I'm not a speed demon or a peg scraper but I do notice the more instantaneous throttle response when you goose it. Whereas it would slightly hesitate when you got on it before, it now just goes. If any of you have a Pedal Commander in your vehicle it is akin to setting the PC at Sport+ and level 4. When you hit it it goes. No more lag time. It also seems to make blipping the throttle to rev match during a downshift much easier for me.

I've read reports of it reducing vibrations also. I took it on the interstate and had it up to 90 or so and it wasn't bothersome at all. To be honest though I did the 16/39 sprocket change early on so it's never really been a problem anyway. I notice with the 16/39 and 55 rear tire I'm showing 2mph faster than what the gps reads. I may go to a 40t rear sprocket to see if I can't get it dead accurate.

Overall, I think the flash is worth what Ivan charges for it and don't hesitate to recommend getting it.
 
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He has a few older bikes. Not sure if they're the exact ones you described but they more than probably were. I wouldn't know if they were 2 strokes or not just by looking at them and he was helping another customer who brought in a Concours so we didn't discuss his bikes.

He did have several newer bikes in the garage as well. He had a cruiser I'd never seen before. A Yamaha (Star) Eluder. Cool looking bike.

He was a cool dude but from talking to him on the phone I would've never believed he was a young Asian feller. Go figger.
He's not a young asian feller. That must have been an assistant. I think he's Russian Jewish or something like that, and he's upper 50s or more.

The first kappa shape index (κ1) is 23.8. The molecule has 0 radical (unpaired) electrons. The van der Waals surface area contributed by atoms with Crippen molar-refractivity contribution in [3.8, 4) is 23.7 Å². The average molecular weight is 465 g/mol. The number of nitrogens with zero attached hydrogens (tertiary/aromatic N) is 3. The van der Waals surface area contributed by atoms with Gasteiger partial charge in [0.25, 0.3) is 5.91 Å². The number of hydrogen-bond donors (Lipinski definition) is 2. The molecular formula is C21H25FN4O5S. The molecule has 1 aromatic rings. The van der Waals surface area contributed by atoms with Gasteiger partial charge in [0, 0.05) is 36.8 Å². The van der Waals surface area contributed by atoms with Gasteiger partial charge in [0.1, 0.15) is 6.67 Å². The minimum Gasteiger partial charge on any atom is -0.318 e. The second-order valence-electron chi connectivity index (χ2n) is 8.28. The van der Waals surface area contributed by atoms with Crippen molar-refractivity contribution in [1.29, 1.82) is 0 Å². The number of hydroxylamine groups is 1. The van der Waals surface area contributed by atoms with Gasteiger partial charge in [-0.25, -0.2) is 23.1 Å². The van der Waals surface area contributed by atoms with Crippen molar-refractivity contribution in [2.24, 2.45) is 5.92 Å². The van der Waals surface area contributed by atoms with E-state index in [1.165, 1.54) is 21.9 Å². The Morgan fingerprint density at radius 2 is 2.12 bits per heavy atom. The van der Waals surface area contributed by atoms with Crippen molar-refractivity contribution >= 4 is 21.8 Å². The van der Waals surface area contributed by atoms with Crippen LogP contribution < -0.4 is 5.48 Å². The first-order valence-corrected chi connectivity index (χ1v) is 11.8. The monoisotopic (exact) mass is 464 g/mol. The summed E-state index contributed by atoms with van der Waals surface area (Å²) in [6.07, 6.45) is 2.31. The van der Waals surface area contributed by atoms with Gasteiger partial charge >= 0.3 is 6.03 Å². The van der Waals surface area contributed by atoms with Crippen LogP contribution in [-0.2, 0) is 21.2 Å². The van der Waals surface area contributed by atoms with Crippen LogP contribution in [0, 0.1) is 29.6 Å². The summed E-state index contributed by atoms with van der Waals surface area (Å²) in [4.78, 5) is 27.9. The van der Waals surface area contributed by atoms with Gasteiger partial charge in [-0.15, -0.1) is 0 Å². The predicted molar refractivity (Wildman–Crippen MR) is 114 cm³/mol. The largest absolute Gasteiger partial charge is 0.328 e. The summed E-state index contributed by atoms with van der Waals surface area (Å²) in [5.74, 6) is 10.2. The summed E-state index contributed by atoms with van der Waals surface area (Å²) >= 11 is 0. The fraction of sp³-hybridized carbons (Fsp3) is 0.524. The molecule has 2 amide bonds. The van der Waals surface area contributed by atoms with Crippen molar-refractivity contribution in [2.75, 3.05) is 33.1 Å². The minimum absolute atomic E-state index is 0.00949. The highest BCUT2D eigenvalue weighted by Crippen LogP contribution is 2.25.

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Overall, I think the flash is worth what Ivan charges for it and don't hesitate to recommend getting it.
Do you have stock exhaust? The flash works well regardless but works better with an aftermarket exhaust.
 

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Discussion Starter #12 (Edited)
The bike is totally stock and I currently have no plans to upgrade anything other than getting Traxxion Dynamics to rebuild the forks and rear shock. I like the differences the flash made.

I know he's a non-asian guy. Won't call him old because he and I probably aren't too different in age. I read on a post where someone was curious what he looked like. I described him as the young Asian to throw people off. If they've spoken to him on the phone they would be scratching their heads thinking he sounded nothing like a young Asian dude. At least that's what I hoped for anyway. I've been told I have a warped sense of humor.
 
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I sort of thought you were kidding. Although I suppose we've all originated from either Mongolia or Africa :)
I had a '15 with the flash, stock exhaust, and it was pretty good. If I had hung onto the bike I would have probably done something with the exhaust.
I hear good things about traxxion.
 

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I liked it, and I think he would enjoy being called a young asian fellow. The flash Chowda has was finished , or updated, in late 2017. It was good, before, but this latest version is incredible. If someone has an earlier flash, they need to return it and get this e6 update. It's free, except for postage.

The engine braking is difficult for some people who rely on it to stop their bikes. It's kind of an evolution to riding. Much like offroad . In the 70's, and early 80's if you jumped a motorcycle, you had better land rear wheel first or you were in trouble. Now, due to better frames and suspension, you can land, front wheel first to set yourself up for a turn.

In the old days, our brakes were crap. You needed engine braking to stop. You dont now. It might play out differently if we had 10 engine braking settings to choose from, but when you only have one,, the last thing you want is heavy engine braking.

His concours 14 flash isnt better than the Ninjas, but the 14 is so restricted and poorly set up that the before and after is more impressive. No one else does anything like Ivan does. His software is so much better